An Agricultural Research Service (ARS) scientist has developed a special population of plants of the wild grass Brachypodium distachyon (Brachypodium) that will help speed up scientists' search for genes that could help wheat and other major crops resist diseases such as Ug99, a form of stem rust that threatens 80 percent of the world's wheat.
The plants developed by ARS plant geneticist David Garvin are the first recombinant inbred line (RILs) population of Brachypodium. This means offspring of each line in the population will retain the same genetic identity in perpetuity, according to Garvin, who works at the ARS Plant Science Research Unit in St. Paul, Minn. This allows scientists to more efficiently explore the genetic and molecular basis of a range of traits.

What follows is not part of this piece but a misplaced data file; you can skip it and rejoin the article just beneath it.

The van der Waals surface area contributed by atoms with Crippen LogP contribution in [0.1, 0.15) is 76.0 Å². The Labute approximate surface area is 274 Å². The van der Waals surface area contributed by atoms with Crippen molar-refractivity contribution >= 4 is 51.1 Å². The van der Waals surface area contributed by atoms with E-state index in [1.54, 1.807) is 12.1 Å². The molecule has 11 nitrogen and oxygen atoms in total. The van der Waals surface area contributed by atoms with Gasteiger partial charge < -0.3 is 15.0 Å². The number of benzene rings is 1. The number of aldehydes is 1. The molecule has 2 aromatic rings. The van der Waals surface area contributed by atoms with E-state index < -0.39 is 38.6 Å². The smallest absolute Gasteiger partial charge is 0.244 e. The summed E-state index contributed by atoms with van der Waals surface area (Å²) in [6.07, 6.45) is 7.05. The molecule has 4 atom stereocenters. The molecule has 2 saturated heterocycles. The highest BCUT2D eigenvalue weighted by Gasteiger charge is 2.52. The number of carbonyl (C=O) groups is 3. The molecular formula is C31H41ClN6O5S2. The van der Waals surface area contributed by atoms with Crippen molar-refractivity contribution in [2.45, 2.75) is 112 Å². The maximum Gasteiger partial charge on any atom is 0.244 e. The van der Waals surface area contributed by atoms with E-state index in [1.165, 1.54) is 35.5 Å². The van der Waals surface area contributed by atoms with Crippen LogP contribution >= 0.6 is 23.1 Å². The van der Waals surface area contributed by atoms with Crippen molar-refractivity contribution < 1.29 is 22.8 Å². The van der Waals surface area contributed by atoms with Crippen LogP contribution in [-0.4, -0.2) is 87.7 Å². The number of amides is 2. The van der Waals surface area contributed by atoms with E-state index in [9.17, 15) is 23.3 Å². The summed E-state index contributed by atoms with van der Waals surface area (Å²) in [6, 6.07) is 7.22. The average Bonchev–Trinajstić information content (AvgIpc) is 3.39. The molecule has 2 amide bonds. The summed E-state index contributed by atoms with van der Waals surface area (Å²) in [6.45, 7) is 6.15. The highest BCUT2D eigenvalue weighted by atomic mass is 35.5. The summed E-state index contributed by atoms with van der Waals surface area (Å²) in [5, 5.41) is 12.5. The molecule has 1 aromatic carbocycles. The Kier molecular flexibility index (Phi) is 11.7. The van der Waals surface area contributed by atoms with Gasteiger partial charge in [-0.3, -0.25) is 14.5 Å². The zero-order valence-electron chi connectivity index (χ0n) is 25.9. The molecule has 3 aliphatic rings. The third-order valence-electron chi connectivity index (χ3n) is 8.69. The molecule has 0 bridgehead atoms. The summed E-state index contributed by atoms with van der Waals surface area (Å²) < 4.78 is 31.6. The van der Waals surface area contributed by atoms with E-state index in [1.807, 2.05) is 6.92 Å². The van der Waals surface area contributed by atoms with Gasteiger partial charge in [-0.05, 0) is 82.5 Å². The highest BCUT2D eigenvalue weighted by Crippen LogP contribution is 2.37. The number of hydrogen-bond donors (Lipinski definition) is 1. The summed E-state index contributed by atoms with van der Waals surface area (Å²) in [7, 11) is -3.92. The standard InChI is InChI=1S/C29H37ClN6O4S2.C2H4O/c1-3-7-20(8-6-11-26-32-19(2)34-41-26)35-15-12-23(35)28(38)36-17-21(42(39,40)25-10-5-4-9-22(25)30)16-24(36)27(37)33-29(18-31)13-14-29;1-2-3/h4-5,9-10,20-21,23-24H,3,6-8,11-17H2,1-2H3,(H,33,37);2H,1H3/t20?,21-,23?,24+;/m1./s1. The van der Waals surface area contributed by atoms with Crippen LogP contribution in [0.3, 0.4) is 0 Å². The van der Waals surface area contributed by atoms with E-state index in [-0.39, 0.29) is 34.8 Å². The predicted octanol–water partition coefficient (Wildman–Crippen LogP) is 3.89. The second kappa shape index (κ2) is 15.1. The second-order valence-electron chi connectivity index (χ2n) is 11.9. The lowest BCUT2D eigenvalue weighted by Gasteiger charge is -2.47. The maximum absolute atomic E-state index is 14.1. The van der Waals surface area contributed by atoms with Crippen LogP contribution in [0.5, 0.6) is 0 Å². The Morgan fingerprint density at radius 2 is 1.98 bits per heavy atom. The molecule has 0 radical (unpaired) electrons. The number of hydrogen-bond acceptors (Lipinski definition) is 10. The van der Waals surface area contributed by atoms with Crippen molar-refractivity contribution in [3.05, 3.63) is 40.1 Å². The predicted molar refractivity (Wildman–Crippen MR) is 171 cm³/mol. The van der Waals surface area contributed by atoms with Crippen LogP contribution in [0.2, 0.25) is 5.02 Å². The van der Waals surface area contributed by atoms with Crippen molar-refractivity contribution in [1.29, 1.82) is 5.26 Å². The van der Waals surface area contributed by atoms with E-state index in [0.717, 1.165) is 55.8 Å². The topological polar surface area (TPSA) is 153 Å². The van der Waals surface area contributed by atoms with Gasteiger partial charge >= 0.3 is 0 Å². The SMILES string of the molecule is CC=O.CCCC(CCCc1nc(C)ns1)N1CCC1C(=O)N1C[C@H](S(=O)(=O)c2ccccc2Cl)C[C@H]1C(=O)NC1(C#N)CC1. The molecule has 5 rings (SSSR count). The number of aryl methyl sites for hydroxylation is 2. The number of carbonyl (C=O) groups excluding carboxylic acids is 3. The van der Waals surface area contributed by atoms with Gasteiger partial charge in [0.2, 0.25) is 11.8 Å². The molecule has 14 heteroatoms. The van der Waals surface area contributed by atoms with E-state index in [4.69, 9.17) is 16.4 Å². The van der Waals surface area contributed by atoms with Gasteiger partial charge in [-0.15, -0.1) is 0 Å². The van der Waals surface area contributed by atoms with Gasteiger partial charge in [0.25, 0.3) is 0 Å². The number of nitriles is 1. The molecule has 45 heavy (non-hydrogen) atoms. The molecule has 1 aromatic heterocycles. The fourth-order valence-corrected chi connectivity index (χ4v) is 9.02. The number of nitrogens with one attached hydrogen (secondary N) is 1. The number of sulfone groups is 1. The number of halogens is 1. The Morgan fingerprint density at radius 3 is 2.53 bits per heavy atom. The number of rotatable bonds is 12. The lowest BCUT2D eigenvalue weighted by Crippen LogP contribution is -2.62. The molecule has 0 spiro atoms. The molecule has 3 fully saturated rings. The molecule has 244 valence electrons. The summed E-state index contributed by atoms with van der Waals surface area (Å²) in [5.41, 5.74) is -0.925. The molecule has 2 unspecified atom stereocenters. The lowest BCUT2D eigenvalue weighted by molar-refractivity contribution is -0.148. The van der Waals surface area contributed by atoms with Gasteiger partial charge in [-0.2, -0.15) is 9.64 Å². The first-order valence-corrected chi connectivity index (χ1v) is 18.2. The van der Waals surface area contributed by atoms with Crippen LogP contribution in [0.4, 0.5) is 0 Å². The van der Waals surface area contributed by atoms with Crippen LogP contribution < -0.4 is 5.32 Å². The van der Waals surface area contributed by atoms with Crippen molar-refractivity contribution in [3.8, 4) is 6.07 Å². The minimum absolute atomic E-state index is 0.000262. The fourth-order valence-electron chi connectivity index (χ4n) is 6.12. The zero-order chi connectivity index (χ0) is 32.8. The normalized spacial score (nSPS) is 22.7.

Previously, Garvin had developed earlier versions of populations segregating for genes and traits, but those populations permitted only one look at the genetics of a given trait. With the new RILs, all the offspring of each line will always have the same genes, so scientists around the world can repeat experiments as often as they desire.
The ability to work with large numbers of plants with the same genetic makeup gives scientists the opportunity to obtain highly accurate information on the number of genes that control a trait. This provides a strong start toward identifying the location of these genes on Brachypodium chromosomes.
It took Garvin more than three years to create the RILs. The research involved crosses and growing the entire population to maturity repeatedly to fix the genetic make-up of each plant. He has many additional RIL populations nearing completion.
ARS is a scientific research agency within the U.S. Department of Agriculture.